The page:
Tweeting the NYC Subway

Quick little post for everyone. I just started following the NYC subway today. Check out@NYCTSubwayScoop for the latest via Twitter. I don’t get in to the city as much as I used to, but having this in my feed in case i end up in town will be super helpful, so I thought Johnny Transit should share…

DC and Crystal City

So it sure has been a while since I’ve posted. I was recently in the DC area attending the Spring Internet2 Members Meeting, which was great. The meeting and the hotel were in Crystal City, which is on the VA side of the river, and very convenient to the DC metro stop by the same name. My dad and I went together, and both spent quite a bit of time on the metro. While I find it clean, quite, and efficient, their fare structure still bewilders me. It may be because I’m used to the MTA in NYC and the one-fare-fits-all model they use. Regardless, the DC metro remains in my view one of the most appropriately sized and located metro systems in the country.

Johnny Transit on the road in LA

OK, so it has been a while. But give me a break, I have twins.  Anyway, next week (June 15-18) I’ll be in LA for the annual CLAC conference. I’m planning on riding the LA metro just so I can visit LA and NOT DRIVE somewhere. I’ll have a full report later, but one friend who now lives there tells me that “its like the NYC subway, except cleaner and empty.” Weird.

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Where have you gone, Miss Subway

subwaysslide02The American Studies in me loves stuff like this:  a beauty contest held by the MTA to promote the subway.  Running from 1941 to 1976, the annual contest is now long since past.  However, it was revived in 2004 for a one-time event promoting the 100 years of the subway.  The NY Times ran a nice photo spread of past winners and photos of them now.  And while we’re on the subject, who could forget those NJ Turnpike “Pikettes?”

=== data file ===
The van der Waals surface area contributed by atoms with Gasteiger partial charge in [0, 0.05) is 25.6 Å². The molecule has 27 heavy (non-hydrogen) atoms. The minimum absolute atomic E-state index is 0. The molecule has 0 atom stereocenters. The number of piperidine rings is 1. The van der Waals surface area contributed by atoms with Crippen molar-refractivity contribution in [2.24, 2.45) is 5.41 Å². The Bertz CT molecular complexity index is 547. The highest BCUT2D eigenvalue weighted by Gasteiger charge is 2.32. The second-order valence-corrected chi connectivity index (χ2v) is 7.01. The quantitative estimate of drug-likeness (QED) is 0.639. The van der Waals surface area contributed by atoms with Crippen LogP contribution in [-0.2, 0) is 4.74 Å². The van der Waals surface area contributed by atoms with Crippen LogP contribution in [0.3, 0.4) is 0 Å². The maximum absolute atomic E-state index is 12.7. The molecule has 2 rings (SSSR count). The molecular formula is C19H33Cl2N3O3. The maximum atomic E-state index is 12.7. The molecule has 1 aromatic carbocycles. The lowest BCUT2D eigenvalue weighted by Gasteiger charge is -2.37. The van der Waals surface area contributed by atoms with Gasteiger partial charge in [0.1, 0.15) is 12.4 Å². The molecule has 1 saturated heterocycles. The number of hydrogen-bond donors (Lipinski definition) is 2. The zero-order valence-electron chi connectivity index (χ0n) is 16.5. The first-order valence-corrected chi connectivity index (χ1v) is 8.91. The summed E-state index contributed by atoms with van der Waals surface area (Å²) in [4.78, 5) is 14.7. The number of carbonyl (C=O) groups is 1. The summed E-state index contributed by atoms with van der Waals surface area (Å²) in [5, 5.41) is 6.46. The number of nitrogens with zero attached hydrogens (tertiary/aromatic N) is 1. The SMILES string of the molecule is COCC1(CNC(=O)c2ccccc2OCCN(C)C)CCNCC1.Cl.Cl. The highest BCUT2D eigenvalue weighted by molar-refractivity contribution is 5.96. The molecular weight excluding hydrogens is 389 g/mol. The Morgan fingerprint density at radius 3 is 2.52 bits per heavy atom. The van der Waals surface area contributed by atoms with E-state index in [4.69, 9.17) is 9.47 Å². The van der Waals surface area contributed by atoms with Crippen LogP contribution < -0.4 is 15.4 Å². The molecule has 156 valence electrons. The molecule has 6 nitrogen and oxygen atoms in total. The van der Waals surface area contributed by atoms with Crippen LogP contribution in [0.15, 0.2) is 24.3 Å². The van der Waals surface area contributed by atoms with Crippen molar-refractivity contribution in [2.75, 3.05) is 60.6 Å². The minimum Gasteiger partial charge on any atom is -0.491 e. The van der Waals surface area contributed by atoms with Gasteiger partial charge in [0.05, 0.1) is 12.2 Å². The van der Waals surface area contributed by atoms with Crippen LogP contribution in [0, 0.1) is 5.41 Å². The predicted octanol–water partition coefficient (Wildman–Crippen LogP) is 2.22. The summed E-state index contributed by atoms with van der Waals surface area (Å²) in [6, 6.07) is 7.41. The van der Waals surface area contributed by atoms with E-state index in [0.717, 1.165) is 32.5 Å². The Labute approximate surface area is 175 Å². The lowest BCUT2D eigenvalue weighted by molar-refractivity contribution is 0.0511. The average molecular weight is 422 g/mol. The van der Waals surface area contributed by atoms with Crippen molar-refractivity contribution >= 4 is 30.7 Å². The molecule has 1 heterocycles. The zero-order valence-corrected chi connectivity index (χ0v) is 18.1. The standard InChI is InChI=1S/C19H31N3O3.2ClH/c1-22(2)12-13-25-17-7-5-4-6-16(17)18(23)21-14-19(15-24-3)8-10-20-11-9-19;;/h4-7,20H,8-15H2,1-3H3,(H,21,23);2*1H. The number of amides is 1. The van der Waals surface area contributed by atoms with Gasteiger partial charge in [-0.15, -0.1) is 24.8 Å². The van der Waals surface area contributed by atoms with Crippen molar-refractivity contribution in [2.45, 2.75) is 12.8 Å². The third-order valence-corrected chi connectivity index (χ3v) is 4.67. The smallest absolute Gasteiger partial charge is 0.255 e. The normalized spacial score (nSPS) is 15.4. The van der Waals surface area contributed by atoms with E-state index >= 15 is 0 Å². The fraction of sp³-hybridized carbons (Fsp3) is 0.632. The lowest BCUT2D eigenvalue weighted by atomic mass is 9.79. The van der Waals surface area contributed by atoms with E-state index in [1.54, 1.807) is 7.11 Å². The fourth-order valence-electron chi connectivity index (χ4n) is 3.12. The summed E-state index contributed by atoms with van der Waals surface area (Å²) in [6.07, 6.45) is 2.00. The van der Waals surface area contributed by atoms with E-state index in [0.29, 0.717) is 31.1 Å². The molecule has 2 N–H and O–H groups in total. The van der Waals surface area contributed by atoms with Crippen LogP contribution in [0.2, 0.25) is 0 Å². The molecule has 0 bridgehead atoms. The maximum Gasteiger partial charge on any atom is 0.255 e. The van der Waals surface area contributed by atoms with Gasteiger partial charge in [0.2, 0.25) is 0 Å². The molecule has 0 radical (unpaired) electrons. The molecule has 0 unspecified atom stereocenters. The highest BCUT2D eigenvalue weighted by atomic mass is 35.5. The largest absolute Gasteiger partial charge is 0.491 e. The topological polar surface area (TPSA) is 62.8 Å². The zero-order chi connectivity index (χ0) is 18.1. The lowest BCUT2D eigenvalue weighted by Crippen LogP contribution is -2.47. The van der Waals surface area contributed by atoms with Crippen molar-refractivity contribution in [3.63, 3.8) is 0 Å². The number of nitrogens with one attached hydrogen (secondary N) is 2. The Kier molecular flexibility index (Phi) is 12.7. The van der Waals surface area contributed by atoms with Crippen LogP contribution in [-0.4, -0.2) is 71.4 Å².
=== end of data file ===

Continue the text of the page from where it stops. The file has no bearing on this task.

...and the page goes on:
The maze at Fulton Street Station

On the plane to Tempe this Saturday, i saw a great article in the Times about the ongoing renovations of the Fulton Street Station.31fulton01-600 The author, who opens by claiming the station is something inspired by M.C. Escher, describes the craziness of this stop and the challenges in renovating it.  Many people forget that before June of 1940 the Subway system of NYC was owned and operated by 3 different authorities, the IRT, the BMT, and the IND.  Wherever there are stops in which these lines intersected, the stations are similarly a mess.  Train lenghts, platform standards, fare collection, and transfer rules differed from line to line.  This legacy has lead to many of the problems at this station and others in the system.

South Ferry, a look into the past

The MTA has been working on reconstruciton of the South Ferry stop at the southern terminus of the 1 for some time. historicmap1The station was in pretty bad shape, and since it had been built in 1905 when trains were shorter, was unable to accommodate current train lenghts.  While not uncommon for the MTA to reconstruct or remodel a subway stop, this project uncovered artifacts of Lower Manhattan’s past.  It has slowed completion of the project (set to reopen in Feb 2009) but produced some interesting peices of the city’s origins.

Redbirds, How I Miss Thee

Not too long ago, the old Redbird fleet of subway cars was retired.  This YouTube video shows the last Redbird in public service arriving at 42nd Street (a 7 train from Willets Point).  Once retired, the MTA built a fish habitat off the Jersey and Delaware coasts.  Only in Jersey…

Second Ave Subway

Congestion on the 4/5/6 feeding the Upper East Side has been a problem for as long as I can remember. First proposed in 1929, the Second Ave Subway (SAS) was designed to supply another major subway line to this always popular neighborhood.  However, the project has been a joke for a long time:  always discussed, never built.    Finally in 2007, this first major addition to the NYC subway since the 1940s began.  The project started and stopped several times over the years, so the current design includes digging new tunnels as well as reclaiming old tunnels and sections of track that were partially built.  Information about construction and the progress is available on the MTA’s website for the SAS.  There’s also a decent wikipedia entry on the subject that gives the sorted history of the project that almost was for 80 years.